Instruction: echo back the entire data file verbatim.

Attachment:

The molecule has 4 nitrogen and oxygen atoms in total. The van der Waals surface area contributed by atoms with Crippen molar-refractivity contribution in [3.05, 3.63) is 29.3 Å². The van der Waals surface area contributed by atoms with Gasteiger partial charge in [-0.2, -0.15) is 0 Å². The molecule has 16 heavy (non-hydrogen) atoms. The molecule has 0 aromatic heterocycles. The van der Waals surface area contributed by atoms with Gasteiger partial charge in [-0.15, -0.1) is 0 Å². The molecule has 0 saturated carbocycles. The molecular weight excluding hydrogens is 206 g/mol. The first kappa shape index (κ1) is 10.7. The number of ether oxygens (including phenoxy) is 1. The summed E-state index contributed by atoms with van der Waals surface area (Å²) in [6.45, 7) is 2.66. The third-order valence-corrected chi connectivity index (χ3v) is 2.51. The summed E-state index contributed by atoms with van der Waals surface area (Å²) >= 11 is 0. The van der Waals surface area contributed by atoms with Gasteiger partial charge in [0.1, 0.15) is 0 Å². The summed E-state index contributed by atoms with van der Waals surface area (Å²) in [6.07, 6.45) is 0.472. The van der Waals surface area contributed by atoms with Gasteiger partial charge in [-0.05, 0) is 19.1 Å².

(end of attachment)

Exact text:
The molecule has 4 nitrogen and oxygen atoms in total. The van der Waals surface area contributed by atoms with Crippen molar-refractivity contribution in [3.05, 3.63) is 29.3 Å². The van der Waals surface area contributed by atoms with Gasteiger partial charge in [-0.2, -0.15) is 0 Å². The molecule has 16 heavy (non-hydrogen) atoms. The molecule has 0 aromatic heterocycles. The van der Waals surface area contributed by atoms with Gasteiger partial charge in [-0.15, -0.1) is 0 Å². The molecule has 0 saturated carbocycles. The molecular weight excluding hydrogens is 206 g/mol. The first kappa shape index (κ1) is 10.7. The number of ether oxygens (including phenoxy) is 1. The summed E-state index contributed by atoms with van der Waals surface area (Å²) in [6.45, 7) is 2.66. The third-order valence-corrected chi connectivity index (χ3v) is 2.51. The summed E-state index contributed by atoms with van der Waals surface area (Å²) >= 11 is 0. The van der Waals surface area contributed by atoms with Gasteiger partial charge in [0.1, 0.15) is 0 Å². The summed E-state index contributed by atoms with van der Waals surface area (Å²) in [6.07, 6.45) is 0.472. The van der Waals surface area contributed by atoms with Gasteiger partial charge in [-0.05, 0) is 19.1 Å².